LESS than a week after a massive three-day search for a lost Cypress Mountain snowboarder concluded, another out-of-bounds boarder was rescued from the same terrain.
Volunteers found the latest victim Dec. 23 in the precipitous Montizambert Creek drainage west of the resort, a short distance from the spot where they located snowboarder Sebastien Boucher Dec. 18.
The 30-year-old Vancouver man had been riding with a friend on Cypress's Top Gun run in the early afternoon when the pair ducked under a boundary rope and ventured into the rugged terrain above Howe Sound.
When the descent became too steep, the victim's friend climbed back out. His companion didn't reappear, however, so the friend called for help.
After reaching the lost man by cell and getting a description of his surroundings, a North Shore Rescue team judged he had likely made his way to low elevation, and so launched their search from the bottom of the gully.
At about 8: 15 p.m. the rescuers made voice contact. They found him about two hours later in the north branch of the Montizambert drainage. The volunteers hiked the man down to safety at about 12: 30 a.m.
"He was very contrite," said NSR team leader Tim Jones. "He made no excuses; he knew he had made an error and was going to pay the price for it."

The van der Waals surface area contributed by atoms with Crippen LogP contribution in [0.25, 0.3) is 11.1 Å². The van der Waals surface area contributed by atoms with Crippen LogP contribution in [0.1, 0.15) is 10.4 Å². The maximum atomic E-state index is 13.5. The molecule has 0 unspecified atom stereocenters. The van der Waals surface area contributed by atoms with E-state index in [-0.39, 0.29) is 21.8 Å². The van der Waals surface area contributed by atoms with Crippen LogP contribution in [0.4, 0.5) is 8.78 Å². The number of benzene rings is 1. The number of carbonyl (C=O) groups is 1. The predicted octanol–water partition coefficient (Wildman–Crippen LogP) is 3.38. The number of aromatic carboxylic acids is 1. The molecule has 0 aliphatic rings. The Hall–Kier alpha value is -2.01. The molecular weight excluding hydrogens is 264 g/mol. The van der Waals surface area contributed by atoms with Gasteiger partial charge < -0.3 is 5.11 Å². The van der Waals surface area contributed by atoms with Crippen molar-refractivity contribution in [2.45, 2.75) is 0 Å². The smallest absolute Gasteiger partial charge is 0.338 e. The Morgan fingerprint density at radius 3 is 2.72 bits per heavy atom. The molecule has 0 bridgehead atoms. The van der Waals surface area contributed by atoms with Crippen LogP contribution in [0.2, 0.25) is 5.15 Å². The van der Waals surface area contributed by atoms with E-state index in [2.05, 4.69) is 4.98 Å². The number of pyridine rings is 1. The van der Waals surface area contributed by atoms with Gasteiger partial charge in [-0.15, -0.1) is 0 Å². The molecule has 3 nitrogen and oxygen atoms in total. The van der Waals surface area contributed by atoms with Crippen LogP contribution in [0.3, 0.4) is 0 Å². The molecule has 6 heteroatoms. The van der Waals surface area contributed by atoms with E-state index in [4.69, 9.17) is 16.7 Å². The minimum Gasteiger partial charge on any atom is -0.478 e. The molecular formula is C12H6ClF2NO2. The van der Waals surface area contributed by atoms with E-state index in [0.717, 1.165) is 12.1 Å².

The incident arose just as Cypress Mountain announced it would be charging out-of-bounds boarder Boucher $10,000 to cover some of its expenses for the first operation.
While the rescuers most directly involved in that effort were volunteers, the ski resort incurred a heap associated costs - everything from running the snow groomers that helped with transport to paying for staff to prepare helicopter landing areas to closing a run to make up for the redeployment of ski patrollers, said Joffrey Koeman, Cypress' director of sales.
"Sometimes you got to make a stronger point," he said.
The resort initially said it would donate the funds to North Shore Rescue, but the organization has refused to accept them, saying it doesn't take money levied from victims for fear it will discourage others from calling for help.
Koeman reasoned the bill wouldn't have that effect, as the cost of Boucher's rescue only ballooned because he didn't call for help soon enough.
At any rate, it's possible the boarder may be able to work off the balance owing by helping the resort with education, he added.
Cypress incurred virtually no costs in the second rescue, as it had little involvement.